[00019] In addition to detecting the rapidly approaching vehicle based on size and position within the field of view 19, other factors can be used to make a determination that the vehicle 36 is rapidly approaching the vehicle 10. For example, color (i.e. brake lights), texture or even heat signature (infrared) of the image can used to assess the relative position of the vehicle 36 to the vehicle 10. It should be recognized that any of the aforementioned mechanisms can be used separately or in combination with any one or more of the other mechanisms.

[00020] In accordance with yet another aspect of the invention, in addition to the GPS-enabled device 12 capturing an image while the driver is navigating a route, such as along the road 18, and a street database of the area along the road 18 is not identified (attributed) with all the current attributes, e.g., the address range, street names accessing the road 18, etc., the GPS-enabled device 12 can be configured to ask the driver or passenger (if driver, then during a stopped condition, or if moving, then via voice prompt so the driver can communicate in a hands-free manner so as to not distract the driver) to verify an existing attribution or to see if any new attributions exist. For example, if the vehicle 10 is stopped at an intersection, and the GPS-enabled device displays or says: "We are unsure of the name of the street you are navigating. Please press or say 'yes' if the street sign showing the name of the street is in view on the street level image currently being displayed in your GPS-enabled device." The image, along with the typed or spoken response, is stored with the coordinates and the direction of travel, and thus, either verification or an addition is made to the street database. It should be recognized that the same can be done for any point of interest (POI), traffic controls (one ways, reversible lanes, yields, school zones, cross walks, etc.). This could be particularly useful to verify and update areas considered difficult to map via GPS measurements, such as downtown "urban canyons", due to the inherent bouncing of signals off tall buildings.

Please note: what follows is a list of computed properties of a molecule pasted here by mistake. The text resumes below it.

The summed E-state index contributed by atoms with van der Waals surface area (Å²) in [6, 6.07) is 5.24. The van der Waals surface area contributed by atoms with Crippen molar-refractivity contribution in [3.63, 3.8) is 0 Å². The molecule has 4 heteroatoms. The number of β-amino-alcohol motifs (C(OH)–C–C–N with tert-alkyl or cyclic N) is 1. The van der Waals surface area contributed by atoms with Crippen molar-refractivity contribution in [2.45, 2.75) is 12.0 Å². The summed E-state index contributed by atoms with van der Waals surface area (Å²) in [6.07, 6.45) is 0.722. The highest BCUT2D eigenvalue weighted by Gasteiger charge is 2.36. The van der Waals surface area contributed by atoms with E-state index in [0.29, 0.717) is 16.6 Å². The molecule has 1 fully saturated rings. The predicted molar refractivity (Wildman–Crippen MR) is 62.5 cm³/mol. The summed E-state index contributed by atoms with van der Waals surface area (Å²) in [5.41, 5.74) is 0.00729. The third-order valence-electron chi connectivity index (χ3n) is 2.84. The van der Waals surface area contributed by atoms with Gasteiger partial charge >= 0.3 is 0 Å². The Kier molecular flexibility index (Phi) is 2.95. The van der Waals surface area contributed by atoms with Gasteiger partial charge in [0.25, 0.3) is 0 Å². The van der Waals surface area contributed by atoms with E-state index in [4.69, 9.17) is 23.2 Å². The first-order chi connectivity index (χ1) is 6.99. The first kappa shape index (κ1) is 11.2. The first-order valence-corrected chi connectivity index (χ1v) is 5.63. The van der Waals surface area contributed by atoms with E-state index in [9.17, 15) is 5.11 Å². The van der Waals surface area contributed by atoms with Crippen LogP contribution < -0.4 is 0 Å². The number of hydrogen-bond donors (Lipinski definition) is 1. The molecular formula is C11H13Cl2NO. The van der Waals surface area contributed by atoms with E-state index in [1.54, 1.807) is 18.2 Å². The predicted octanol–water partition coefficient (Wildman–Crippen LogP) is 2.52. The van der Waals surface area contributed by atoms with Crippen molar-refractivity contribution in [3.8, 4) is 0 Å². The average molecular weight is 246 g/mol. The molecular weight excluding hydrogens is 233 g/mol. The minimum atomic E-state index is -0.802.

100021] Obviously, many modifications and variations of the present invention are possible in light of the above teachings. It is, therefore, to be understood that within the scope of the appended claims, the invention may be practiced otherwise than as specifically described.